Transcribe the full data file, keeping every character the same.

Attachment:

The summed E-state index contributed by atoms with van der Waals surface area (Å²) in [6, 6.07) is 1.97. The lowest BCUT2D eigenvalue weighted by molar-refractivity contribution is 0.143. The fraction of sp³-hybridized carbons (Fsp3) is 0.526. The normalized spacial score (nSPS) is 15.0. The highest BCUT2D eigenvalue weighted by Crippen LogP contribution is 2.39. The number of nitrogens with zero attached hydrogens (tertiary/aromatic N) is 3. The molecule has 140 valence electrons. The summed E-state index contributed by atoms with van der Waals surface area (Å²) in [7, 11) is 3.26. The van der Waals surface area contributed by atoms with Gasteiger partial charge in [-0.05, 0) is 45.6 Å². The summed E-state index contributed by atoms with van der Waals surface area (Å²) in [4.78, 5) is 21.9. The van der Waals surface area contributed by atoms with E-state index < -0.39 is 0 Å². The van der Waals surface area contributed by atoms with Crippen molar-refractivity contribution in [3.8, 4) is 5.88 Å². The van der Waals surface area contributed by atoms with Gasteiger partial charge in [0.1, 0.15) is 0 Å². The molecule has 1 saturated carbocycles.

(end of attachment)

The summed E-state index contributed by atoms with van der Waals surface area (Å²) in [6, 6.07) is 1.97. The lowest BCUT2D eigenvalue weighted by molar-refractivity contribution is 0.143. The fraction of sp³-hybridized carbons (Fsp3) is 0.526. The normalized spacial score (nSPS) is 15.0. The highest BCUT2D eigenvalue weighted by Crippen LogP contribution is 2.39. The number of nitrogens with zero attached hydrogens (tertiary/aromatic N) is 3. The molecule has 140 valence electrons. The summed E-state index contributed by atoms with van der Waals surface area (Å²) in [7, 11) is 3.26. The van der Waals surface area contributed by atoms with Gasteiger partial charge in [-0.05, 0) is 45.6 Å². The summed E-state index contributed by atoms with van der Waals surface area (Å²) in [4.78, 5) is 21.9. The van der Waals surface area contributed by atoms with E-state index < -0.39 is 0 Å². The van der Waals surface area contributed by atoms with Crippen molar-refractivity contribution in [3.8, 4) is 5.88 Å². The van der Waals surface area contributed by atoms with Gasteiger partial charge in [0.1, 0.15) is 0 Å². The molecule has 1 saturated carbocycles.